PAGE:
1.1. Conceptual Framework
1.2. Nature and Public Open Space
1.3. Local Service Access, Quality, and Social Infrastructure
1.5. Research Gaps
1.6. Project Aim
2. Materials and Methods
2.1. Search Strategy
2.2. Inclusion and Exclusion Criteria
2.3. Data Extraction
2.4. Quality Assessment and Synthesis
3.1. Description of Included Studies
3.2. Nature and Public Open Space in the Neighborhood
3.3. Social Infrastructure and Service Quality in the Neighborhood
3.4. Neighborhood Housing
Future Research Agenda
Conflicts of Interest
Pub Med (including MEDLINE) Search Strategy
ProQuest Central Search Strategy
- Kieling, C.; Baker-Henningham, H.; Belfer, M.; Conti, G.; Ertem, I.; Omigbodun, O.; Rohde, L.A.; Srinath, S.; Ulkuer, N.; Rahman, A. Child and adolescent mental health worldwide: Evidence for action. Lancet 2011, 378, 1515–1525. [Google Scholar] [CrossRef]
- WHO Fact File: 10 Facts on Mental Health. Available online: https://www.who.int/features/factfiles/mental_health/mental_health_facts/en/ (accessed on 28 April 2019).
- Nagin, D.S.; Tremblay, R.E. Parental and early childhood predictors of persistent physical aggression in boys from kindergarten to high school. Arch. Gen. Psychiatry 2001, 58, 389–394. [Google Scholar] [CrossRef] [PubMed]
- Bosquet, M.; Egeland, B. The development and maintenance of anxiety symptoms from infancy through adolescence in a longitudinal sample. Dev. Psychopathol. 2006, 18, 517–550. [Google Scholar] [CrossRef] [PubMed]
- Social Determinants of Health (CSDH). Closing the Gap in a Generation; World Health Organization (WHO): Geneva, Switzerland, 2008. [Google Scholar]
- Irwin, L.G.; Siddiqi, A.; Hertzman, C. Early Childhood Development: A Powerful Equalizer. Final Report for the World Health Organization’s Commission on the Social Determinants of Health. Available online: https://www.who.int/social_determinants/resources/ecd_kn_report_07_2007.pdf (accessed on 28 April 2019).
- World Health Organization. Promoting Mental Health: Concepts, Emerging Evidence, Practice. A Report of the World Health Organization. Available online: https://www.who.int/mental_health/evidence/en/promoting_mhh.pdf (accessed on 28 April 2019).
- Kvalsvig, A.; O’Connor, M.; Redmond, G.; Goldfeld, S. The unknown citizen: Epidemiological challenges in child mental health. J. Epidemiol. Community Health 2014, 68, 1004–1008. [Google Scholar] [CrossRef] [PubMed]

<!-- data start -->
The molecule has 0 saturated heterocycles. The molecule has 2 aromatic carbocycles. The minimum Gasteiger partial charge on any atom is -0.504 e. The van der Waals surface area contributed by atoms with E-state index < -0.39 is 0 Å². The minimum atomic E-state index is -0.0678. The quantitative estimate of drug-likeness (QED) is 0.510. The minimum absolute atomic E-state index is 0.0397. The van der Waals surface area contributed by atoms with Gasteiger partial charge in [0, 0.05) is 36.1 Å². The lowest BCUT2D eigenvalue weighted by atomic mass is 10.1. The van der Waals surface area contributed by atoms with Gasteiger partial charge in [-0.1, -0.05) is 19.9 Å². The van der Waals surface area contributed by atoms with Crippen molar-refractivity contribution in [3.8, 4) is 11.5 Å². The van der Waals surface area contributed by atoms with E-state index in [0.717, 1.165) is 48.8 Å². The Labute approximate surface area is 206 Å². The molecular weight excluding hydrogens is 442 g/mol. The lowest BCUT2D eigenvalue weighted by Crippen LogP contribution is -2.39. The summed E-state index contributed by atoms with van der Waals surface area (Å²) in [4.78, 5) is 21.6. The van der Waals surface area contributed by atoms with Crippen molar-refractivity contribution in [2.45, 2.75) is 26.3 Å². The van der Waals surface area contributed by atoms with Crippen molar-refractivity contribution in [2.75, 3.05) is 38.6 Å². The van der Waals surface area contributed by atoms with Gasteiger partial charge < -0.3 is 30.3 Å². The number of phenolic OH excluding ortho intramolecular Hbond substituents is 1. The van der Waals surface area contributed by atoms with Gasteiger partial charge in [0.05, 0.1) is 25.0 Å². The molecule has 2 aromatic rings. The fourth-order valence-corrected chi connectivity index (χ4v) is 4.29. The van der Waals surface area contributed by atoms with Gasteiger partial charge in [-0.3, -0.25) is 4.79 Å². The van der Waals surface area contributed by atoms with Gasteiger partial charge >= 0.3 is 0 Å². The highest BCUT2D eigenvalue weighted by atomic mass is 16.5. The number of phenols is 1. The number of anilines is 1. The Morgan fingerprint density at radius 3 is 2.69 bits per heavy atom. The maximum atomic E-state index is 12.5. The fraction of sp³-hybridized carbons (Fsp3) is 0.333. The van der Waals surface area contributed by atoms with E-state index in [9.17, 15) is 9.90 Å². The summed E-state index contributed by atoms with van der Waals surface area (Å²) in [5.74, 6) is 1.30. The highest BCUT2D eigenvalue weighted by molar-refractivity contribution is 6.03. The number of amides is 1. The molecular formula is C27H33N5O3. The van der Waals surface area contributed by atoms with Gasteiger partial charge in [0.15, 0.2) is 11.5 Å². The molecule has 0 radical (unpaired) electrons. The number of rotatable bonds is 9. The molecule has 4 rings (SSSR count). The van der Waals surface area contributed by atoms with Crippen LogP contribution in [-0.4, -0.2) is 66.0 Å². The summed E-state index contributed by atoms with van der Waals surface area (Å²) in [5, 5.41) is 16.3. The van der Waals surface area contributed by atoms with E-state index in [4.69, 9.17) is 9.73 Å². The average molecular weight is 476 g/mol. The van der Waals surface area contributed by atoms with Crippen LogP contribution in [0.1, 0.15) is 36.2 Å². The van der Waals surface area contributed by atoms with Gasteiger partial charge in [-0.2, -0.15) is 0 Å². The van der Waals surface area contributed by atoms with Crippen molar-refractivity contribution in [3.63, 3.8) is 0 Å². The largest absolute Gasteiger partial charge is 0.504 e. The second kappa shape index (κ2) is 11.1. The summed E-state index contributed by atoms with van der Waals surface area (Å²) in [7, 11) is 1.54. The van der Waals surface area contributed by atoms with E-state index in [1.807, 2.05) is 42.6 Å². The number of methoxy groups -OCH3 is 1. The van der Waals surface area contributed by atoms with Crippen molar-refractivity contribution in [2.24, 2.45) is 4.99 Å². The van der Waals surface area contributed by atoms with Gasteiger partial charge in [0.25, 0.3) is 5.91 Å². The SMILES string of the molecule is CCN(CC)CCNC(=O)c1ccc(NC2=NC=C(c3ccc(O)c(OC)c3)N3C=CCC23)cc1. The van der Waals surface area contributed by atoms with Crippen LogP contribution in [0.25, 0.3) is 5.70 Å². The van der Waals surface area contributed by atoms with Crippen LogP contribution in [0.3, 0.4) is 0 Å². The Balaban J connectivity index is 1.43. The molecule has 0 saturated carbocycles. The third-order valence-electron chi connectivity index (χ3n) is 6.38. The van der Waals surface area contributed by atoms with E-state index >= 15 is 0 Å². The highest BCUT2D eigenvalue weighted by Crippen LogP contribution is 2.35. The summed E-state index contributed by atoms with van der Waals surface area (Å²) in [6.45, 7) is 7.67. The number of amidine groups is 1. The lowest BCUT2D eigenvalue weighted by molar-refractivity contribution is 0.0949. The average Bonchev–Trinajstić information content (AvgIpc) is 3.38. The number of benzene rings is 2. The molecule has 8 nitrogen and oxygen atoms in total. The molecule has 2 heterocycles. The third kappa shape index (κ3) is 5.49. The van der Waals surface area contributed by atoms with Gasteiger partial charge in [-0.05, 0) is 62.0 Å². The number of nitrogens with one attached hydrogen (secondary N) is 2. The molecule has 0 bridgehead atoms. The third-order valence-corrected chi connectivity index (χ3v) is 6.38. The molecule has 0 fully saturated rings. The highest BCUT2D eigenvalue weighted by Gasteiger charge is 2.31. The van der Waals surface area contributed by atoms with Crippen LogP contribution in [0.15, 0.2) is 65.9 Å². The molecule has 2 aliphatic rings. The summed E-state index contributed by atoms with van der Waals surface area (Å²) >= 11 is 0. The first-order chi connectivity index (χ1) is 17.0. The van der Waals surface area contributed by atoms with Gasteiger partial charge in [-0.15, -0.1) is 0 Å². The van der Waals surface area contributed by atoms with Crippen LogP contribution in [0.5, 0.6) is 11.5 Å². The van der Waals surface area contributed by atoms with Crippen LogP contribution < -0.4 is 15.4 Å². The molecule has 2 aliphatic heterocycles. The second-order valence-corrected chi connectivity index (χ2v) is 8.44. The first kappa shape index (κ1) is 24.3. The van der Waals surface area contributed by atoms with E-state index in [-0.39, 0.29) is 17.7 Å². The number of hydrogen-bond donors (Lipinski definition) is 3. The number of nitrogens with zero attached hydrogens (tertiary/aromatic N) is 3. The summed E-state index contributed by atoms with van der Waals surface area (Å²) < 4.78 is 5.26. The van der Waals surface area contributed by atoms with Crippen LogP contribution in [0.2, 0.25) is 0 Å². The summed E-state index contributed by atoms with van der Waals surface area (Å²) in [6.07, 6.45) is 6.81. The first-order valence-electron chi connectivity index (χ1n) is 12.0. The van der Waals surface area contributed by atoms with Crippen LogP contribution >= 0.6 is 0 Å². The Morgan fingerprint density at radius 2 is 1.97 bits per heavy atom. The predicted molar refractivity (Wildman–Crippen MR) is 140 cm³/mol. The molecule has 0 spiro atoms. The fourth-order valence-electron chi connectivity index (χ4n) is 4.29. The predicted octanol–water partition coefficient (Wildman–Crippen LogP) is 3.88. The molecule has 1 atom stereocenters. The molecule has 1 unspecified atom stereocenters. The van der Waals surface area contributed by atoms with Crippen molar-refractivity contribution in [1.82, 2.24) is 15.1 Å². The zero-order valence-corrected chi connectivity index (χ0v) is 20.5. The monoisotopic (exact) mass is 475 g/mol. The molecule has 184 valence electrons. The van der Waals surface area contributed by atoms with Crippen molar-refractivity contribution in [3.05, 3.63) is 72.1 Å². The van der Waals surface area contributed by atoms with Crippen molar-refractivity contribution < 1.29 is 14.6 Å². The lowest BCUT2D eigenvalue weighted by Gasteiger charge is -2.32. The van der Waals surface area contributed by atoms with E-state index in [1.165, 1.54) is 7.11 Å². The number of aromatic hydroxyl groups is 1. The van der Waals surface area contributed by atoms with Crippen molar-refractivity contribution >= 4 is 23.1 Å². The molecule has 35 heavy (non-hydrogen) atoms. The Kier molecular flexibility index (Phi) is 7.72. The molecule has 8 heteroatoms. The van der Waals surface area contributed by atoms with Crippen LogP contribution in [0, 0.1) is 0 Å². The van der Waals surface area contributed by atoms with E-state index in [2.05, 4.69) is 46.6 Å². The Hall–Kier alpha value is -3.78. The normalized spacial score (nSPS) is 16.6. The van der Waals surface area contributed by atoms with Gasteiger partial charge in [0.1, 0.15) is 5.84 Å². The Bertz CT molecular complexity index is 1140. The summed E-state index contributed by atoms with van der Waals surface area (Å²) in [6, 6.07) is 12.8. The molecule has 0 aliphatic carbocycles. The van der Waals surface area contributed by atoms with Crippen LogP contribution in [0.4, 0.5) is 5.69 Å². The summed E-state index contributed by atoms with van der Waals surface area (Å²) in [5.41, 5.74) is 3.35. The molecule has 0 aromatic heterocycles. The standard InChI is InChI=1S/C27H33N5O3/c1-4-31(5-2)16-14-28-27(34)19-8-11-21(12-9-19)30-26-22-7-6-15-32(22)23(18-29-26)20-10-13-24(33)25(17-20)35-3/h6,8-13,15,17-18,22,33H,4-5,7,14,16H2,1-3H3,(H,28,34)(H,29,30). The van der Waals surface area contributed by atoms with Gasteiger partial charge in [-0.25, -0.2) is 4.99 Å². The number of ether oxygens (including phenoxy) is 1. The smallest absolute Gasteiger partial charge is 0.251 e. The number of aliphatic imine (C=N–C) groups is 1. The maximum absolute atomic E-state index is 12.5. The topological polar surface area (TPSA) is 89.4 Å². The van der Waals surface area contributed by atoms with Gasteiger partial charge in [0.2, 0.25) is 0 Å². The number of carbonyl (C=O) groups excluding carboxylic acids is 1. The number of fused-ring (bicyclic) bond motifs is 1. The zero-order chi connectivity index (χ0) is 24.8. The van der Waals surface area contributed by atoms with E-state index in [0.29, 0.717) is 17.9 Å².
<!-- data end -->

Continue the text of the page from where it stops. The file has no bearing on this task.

- O’Connor, E.; O’Connor, M.; Gray, S.; Goldfeld, S. Profiles of mental health competence and difficulties as predictors of children’s early learning. Sch. Ment. Health 2018, 10, 402–416. [Google Scholar] [CrossRef]
- Friedli, L. Mental Health, Resilience and Inequalities. Available online: https://apps.who.int/iris/bitstream/handle/10665/107925/E92227.pdf (accessed on 28 April 2019).
- Moore, T.G.; Arefadib, N.; Deery, A.; West, S. The First Thousand Days. Available online: https://www.rch.org.au/uploadedFiles/Main/Content/ccchdev/CCCH-The-First-Thousand-Days-An-Evidence-Paper-September-2017.pdf (accessed on 28 April 2019).
- Bulotsky-Shearer, R.J.; Bell, E.R.; Domínguez, X. Latent profiles of problem behavior within learning, peer, and teacher contexts: Identifying subgroups of children at academic risk across the preschool year. J. Sch. Psychol. 2012, 50, 775–798. [Google Scholar] [CrossRef] [PubMed]
- Hertzman, C.; Siddiqi, A.; Hertzman, E.; Irwin, L.G.; Vaghri, Z.; Houweling, T.A.J.; Marmot, M. Bucking the inequality gradient through early child development. BMJ 2010, 340, C468. [Google Scholar] [CrossRef]
- Social Determinants of Health (CSDH). Closing the Gap in a Generation: Health Equity Through Action on the Social Determinants of Health. Final Report of the Commission on Social Determinants of Health; World Health Organization (WHO): Geneva, Switzerland, 2008. [Google Scholar]
- Indies, W.; Kingston, J.; Baker-Henningham, H.; Chang, S.M.; Powell, C.A.; Meeks, J.M.; Phd, G.; Walker, S.P.; Wachs, T.D.; Grantham-Mcgregor, S.; et al. Child development 1 inequality in early childhood: Risk and protective factors for early child development. Lancet 2011, 378, 1325–1338. [Google Scholar]
- Centre for Community Child Health. Policy Brief: Translating Early Childhood Research Evidence to Inform Policy and Practice; The Royal Children’s Hospital: Melbourne, Australia, 2012. [Google Scholar]
- Marmot, M.; Bell, R. Health equity and development: The commission on social determinants of health. Eur. Rev. 2010, 18, 1–7. [Google Scholar] [CrossRef]
- Bayer, J.K.; Ukoumunne, O.C.; Lucas, N.; Wake, M.; Scalzo, K.; Nicholson, J.M. Risk factors for childhood mental health symptoms: National longitudinal study of Australian children. Pediatrics 2011, 128, e865–e879. [Google Scholar] [CrossRef]
- Pillas, D.; Marmot, M.; Naicker, K.; Goldblatt, P.; Morrison, J.; Pikhart, H. Social inequalities in early childhood health and development: A European-wide systematic review. Pediatr. Res. 2014, 76, 418–424. [Google Scholar] [CrossRef] [PubMed]
- Goldfeld, S.; Kvalsvig, A.; Incledon, E.; O’Connor, M.; Mensah, F. Predictors of mental health competence in a population cohort of Australian children. J. Epidemiol. Community Health 2014, 68. [Google Scholar] [CrossRef] [PubMed]
- Evans, G.W. The environment of childhood poverty. Luthar 1997, 59, 77–92. [Google Scholar] [CrossRef] [PubMed]
- Bronfenbrenner, U. The Ecology of Human Development: Experiments by Nature and Design; Harvard University Press: Cambridge, MA, USA, 1979. [Google Scholar]
- Barry, M.M. Addressing the determinants of positive mental health: Concepts, evidence and practice. Int. J. Ment. Health Promot. 2009, 11, 4–17. [Google Scholar] [CrossRef]
- Brooks-Gunn, J.; Duncan, G.J. The effects of poverty on children. Futur. Child. 1997, 7, 55–71. [Google Scholar] [CrossRef]
- Leventhal, T.; Brooks-Gunn, J. The neighborhoods they live in: The effects of neighborhood residence on child and adolescent outcomes. Psychol. Bull. 2000, 126, 309–337. [Google Scholar] [CrossRef] [PubMed]